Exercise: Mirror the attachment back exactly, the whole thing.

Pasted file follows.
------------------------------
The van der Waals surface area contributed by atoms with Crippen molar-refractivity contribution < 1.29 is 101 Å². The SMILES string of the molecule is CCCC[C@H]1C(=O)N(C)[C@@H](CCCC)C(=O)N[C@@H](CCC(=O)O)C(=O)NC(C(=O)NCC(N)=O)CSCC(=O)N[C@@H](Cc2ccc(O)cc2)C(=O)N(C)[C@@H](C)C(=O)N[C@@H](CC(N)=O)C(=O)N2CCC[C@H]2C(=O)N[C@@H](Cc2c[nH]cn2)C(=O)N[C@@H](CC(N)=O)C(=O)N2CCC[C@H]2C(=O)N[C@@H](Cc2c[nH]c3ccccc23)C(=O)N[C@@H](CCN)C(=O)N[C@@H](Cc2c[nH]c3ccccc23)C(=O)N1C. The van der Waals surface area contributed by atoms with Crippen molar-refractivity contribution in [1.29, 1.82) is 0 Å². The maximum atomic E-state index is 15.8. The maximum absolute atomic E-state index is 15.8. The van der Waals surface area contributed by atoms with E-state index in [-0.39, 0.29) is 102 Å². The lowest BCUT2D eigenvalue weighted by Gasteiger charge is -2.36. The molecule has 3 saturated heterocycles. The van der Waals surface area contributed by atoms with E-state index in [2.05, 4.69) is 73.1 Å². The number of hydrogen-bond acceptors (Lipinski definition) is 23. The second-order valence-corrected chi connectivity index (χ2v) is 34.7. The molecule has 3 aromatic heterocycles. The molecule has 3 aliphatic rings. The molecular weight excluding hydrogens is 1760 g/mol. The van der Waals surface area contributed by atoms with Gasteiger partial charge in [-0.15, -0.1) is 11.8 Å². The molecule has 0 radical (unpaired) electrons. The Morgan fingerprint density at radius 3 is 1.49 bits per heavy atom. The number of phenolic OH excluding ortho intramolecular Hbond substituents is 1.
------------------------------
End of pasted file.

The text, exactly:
The van der Waals surface area contributed by atoms with Crippen molar-refractivity contribution < 1.29 is 101 Å². The SMILES string of the molecule is CCCC[C@H]1C(=O)N(C)[C@@H](CCCC)C(=O)N[C@@H](CCC(=O)O)C(=O)NC(C(=O)NCC(N)=O)CSCC(=O)N[C@@H](Cc2ccc(O)cc2)C(=O)N(C)[C@@H](C)C(=O)N[C@@H](CC(N)=O)C(=O)N2CCC[C@H]2C(=O)N[C@@H](Cc2c[nH]cn2)C(=O)N[C@@H](CC(N)=O)C(=O)N2CCC[C@H]2C(=O)N[C@@H](Cc2c[nH]c3ccccc23)C(=O)N[C@@H](CCN)C(=O)N[C@@H](Cc2c[nH]c3ccccc23)C(=O)N1C. The van der Waals surface area contributed by atoms with Crippen molar-refractivity contribution in [1.29, 1.82) is 0 Å². The maximum atomic E-state index is 15.8. The maximum absolute atomic E-state index is 15.8. The van der Waals surface area contributed by atoms with E-state index in [-0.39, 0.29) is 102 Å². The lowest BCUT2D eigenvalue weighted by Gasteiger charge is -2.36. The molecule has 3 saturated heterocycles. The van der Waals surface area contributed by atoms with E-state index in [2.05, 4.69) is 73.1 Å². The number of hydrogen-bond acceptors (Lipinski definition) is 23. The second-order valence-corrected chi connectivity index (χ2v) is 34.7. The molecule has 3 aromatic heterocycles. The molecule has 3 aliphatic rings. The molecular weight excluding hydrogens is 1760 g/mol. The van der Waals surface area contributed by atoms with Gasteiger partial charge in [-0.15, -0.1) is 11.8 Å². The molecule has 0 radical (unpaired) electrons. The Morgan fingerprint density at radius 3 is 1.49 bits per heavy atom. The number of phenolic OH excluding ortho intramolecular Hbond substituents is 1.